I'm not sure I'd believe any modern entrepreneur who tells me that sharing their work wasn't part of the reason they succeeded.
Most of us could never have gotten this far without the advice, processes and entire working programs that have been released freely by some of this generation's most charitable pros. I've been a longtime reader and follower of people like Pat Flynn and Gary Vaynerchuk, who have both preached the importance of sharing freely as a way to communicate authentic value to your audience.
I've always respected people who could confidently give their work away, either because they trusted in greater opportunities or because they just wanted to give back. However, as a marketer, keeping it close to the vest is a strong instinct. I had to teach myself to be comfortable with sharing what I knew with others, but the payoff has been amazing.
Finding Opportunity in Frustration
My company came across an internal problem involving Google Analytics data. We discovered spammers had found ways to insert advertisements into data by registering visits that were referred by links that don't actually exist. You see it in your data, you click to find out what it is, and bam! Advertisement.
Monitoring traffic is a big part of what my company does, so anything that threatens the integrity of that data is a serious problem for us. And we weren't alone. Plenty of people who work with websites for a living have been calling Google out on the invasion of referral spammers for the better part of a year. There was never an official solution, but we came up with our own together, and it gave me the chance to finally perform the experiment I wanted with sharing.
Giving It Away
We decided that we were going to release our solution to this problem for free, long before it was finished. There were many factors that made this project a natural candidate for sharing. For one, we relied on the community of marketers to put it together in the first place. Finding a means of dealing with the spam was a project for a lot of people, and their experience and freely-released prototype tools played a large part in the tool we ultimately developed.
Second, we weren't quite sure that it was fully "done." It was a work in progress by design, constantly needing to be tweaked to improve its effectiveness. A traditional launch wouldn't have even been a fit for this kind of project. We weren't sure if it was ever going to be released as a product, and it would need a lot of feedback if it ever was going to reach that point. Sharing it for free would help us get it out to as many people as possible, and it meant getting feedback from the kind of people who were either in our market or among our peers.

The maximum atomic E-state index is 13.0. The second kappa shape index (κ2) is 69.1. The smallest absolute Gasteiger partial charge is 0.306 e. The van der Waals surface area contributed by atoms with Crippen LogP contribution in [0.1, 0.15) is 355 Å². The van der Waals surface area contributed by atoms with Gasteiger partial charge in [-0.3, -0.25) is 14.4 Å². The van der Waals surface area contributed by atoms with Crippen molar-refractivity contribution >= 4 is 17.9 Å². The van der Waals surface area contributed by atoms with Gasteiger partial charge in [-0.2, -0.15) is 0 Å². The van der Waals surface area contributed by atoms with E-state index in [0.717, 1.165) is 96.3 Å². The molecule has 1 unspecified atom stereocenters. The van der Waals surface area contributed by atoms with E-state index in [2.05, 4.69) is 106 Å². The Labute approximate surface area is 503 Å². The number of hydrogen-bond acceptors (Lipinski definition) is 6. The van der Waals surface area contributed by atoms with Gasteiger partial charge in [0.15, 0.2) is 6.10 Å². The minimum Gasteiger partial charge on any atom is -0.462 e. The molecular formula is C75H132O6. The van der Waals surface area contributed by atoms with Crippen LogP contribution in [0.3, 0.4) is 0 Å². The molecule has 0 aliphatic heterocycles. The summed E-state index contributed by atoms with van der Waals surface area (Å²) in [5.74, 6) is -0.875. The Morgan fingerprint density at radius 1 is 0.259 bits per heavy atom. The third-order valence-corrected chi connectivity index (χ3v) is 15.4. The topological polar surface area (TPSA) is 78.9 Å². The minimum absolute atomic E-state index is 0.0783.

Finally, I simply had high hopes. I had seen the act of sharing pay great dividends for other people in my network. I expected a great response, but I was still shocked by just how well we did.
Generating a Response
Within almost a week, we were already showing up on the blogs of major players like Moz, Ahrefs and ProductHunt.
It wasn't simply the tool that interested people, either. Our team was getting a lot attention, too. Influential people were tweeting their thanks on our official feed, and we had multiple requests to appear for "Ask Me Anything" forums and podcasts.
I had never seen a response like this to any of our launches or traditional marketing campaigns. The act of authentically contributing to the community was worth more attention than money could buy. And the great thing was, we did end up pulling a profit from it: enough interested visitors stopped by and ordered our other services to make up for every working hour that was spent on it.
Giving a Little to Get a Lot
This was the first time I'd really trusted in sharing our work, but it's safe to say that it was among the most powerful advertising techniques I've ever used, albeit a little unusual. But let's forget profit for a minute: sharing just feels great. It feels great to be part of a community, and to be told that you've made life easier for the people who deal with the same challenges you do everyday.
Maybe you've got a little project on the back burner -- something that's not quite big enough to be a product, but would still come in handy in your life, anyway. Consider making an impression by giving back. It may be worth more than you ever imagined.
Adam Steele is the Founder of Internet marketing agency The Magistrate, Loganix and others. He is always looking for a new hustle, and eager to help others with their SEO quandaries -- especially local SEO!